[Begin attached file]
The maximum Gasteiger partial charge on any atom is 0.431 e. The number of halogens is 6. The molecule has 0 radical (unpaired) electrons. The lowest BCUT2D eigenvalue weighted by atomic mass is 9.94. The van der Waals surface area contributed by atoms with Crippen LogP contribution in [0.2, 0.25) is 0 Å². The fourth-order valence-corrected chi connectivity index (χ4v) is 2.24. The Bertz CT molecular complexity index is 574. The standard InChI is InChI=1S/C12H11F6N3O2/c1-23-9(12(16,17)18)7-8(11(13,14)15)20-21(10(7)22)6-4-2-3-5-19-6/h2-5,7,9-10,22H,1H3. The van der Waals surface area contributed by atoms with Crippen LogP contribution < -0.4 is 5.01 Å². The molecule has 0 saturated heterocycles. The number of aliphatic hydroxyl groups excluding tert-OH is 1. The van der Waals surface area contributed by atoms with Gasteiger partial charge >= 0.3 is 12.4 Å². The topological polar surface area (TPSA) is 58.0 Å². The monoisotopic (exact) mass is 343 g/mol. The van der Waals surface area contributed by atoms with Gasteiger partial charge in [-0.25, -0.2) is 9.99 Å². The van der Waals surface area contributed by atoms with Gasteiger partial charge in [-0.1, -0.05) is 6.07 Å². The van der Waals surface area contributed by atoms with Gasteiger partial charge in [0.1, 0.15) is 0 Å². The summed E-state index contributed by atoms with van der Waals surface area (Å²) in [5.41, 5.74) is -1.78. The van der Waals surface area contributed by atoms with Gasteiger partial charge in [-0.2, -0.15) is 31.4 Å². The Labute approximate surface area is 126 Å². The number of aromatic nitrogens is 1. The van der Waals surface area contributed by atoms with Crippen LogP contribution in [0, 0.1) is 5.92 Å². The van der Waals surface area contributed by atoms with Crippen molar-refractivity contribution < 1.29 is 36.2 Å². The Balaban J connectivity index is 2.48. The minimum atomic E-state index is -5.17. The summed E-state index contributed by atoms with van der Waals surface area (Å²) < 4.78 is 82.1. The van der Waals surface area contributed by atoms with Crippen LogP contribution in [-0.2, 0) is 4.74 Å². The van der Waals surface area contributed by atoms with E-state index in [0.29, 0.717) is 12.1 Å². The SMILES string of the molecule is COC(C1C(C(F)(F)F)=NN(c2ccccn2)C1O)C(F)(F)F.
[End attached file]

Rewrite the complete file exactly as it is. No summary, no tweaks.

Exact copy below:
The maximum Gasteiger partial charge on any atom is 0.431 e. The number of halogens is 6. The molecule has 0 radical (unpaired) electrons. The lowest BCUT2D eigenvalue weighted by atomic mass is 9.94. The van der Waals surface area contributed by atoms with Crippen LogP contribution in [0.2, 0.25) is 0 Å². The fourth-order valence-corrected chi connectivity index (χ4v) is 2.24. The Bertz CT molecular complexity index is 574. The standard InChI is InChI=1S/C12H11F6N3O2/c1-23-9(12(16,17)18)7-8(11(13,14)15)20-21(10(7)22)6-4-2-3-5-19-6/h2-5,7,9-10,22H,1H3. The van der Waals surface area contributed by atoms with Crippen LogP contribution < -0.4 is 5.01 Å². The molecule has 0 saturated heterocycles. The number of aliphatic hydroxyl groups excluding tert-OH is 1. The van der Waals surface area contributed by atoms with Gasteiger partial charge >= 0.3 is 12.4 Å². The topological polar surface area (TPSA) is 58.0 Å². The monoisotopic (exact) mass is 343 g/mol. The van der Waals surface area contributed by atoms with Gasteiger partial charge in [-0.25, -0.2) is 9.99 Å². The van der Waals surface area contributed by atoms with Gasteiger partial charge in [-0.1, -0.05) is 6.07 Å². The van der Waals surface area contributed by atoms with Gasteiger partial charge in [0.1, 0.15) is 0 Å². The summed E-state index contributed by atoms with van der Waals surface area (Å²) in [5.41, 5.74) is -1.78. The van der Waals surface area contributed by atoms with Gasteiger partial charge in [-0.2, -0.15) is 31.4 Å². The Labute approximate surface area is 126 Å². The number of aromatic nitrogens is 1. The van der Waals surface area contributed by atoms with Crippen LogP contribution in [0, 0.1) is 5.92 Å². The van der Waals surface area contributed by atoms with Crippen molar-refractivity contribution < 1.29 is 36.2 Å². The Balaban J connectivity index is 2.48. The minimum atomic E-state index is -5.17. The summed E-state index contributed by atoms with van der Waals surface area (Å²) < 4.78 is 82.1. The van der Waals surface area contributed by atoms with Crippen LogP contribution in [-0.2, 0) is 4.74 Å². The van der Waals surface area contributed by atoms with E-state index in [0.29, 0.717) is 12.1 Å². The SMILES string of the molecule is COC(C1C(C(F)(F)F)=NN(c2ccccn2)C1O)C(F)(F)F.